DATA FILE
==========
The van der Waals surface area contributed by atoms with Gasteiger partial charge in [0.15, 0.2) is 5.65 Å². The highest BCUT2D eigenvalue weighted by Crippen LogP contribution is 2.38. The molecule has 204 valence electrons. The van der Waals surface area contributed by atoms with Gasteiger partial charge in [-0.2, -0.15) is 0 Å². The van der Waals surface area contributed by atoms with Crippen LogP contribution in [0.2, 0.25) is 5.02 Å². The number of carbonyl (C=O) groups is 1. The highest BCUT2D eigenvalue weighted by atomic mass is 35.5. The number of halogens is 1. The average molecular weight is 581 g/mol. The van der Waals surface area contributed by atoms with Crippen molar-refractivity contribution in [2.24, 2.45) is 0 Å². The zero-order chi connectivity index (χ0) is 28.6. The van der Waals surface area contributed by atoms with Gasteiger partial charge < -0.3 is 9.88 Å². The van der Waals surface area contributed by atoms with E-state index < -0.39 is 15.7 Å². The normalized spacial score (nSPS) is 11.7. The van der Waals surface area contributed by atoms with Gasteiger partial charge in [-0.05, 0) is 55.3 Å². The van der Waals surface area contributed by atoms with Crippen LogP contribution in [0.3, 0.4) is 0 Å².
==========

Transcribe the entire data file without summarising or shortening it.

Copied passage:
The van der Waals surface area contributed by atoms with Gasteiger partial charge in [0.15, 0.2) is 5.65 Å². The highest BCUT2D eigenvalue weighted by Crippen LogP contribution is 2.38. The molecule has 204 valence electrons. The van der Waals surface area contributed by atoms with Gasteiger partial charge in [-0.2, -0.15) is 0 Å². The van der Waals surface area contributed by atoms with Crippen LogP contribution in [0.2, 0.25) is 5.02 Å². The number of carbonyl (C=O) groups is 1. The highest BCUT2D eigenvalue weighted by atomic mass is 35.5. The number of halogens is 1. The average molecular weight is 581 g/mol. The van der Waals surface area contributed by atoms with Crippen molar-refractivity contribution in [2.24, 2.45) is 0 Å². The zero-order chi connectivity index (χ0) is 28.6. The van der Waals surface area contributed by atoms with Gasteiger partial charge < -0.3 is 9.88 Å². The van der Waals surface area contributed by atoms with E-state index < -0.39 is 15.7 Å². The normalized spacial score (nSPS) is 11.7. The van der Waals surface area contributed by atoms with Gasteiger partial charge in [-0.05, 0) is 55.3 Å². The van der Waals surface area contributed by atoms with Crippen LogP contribution in [0.3, 0.4) is 0 Å².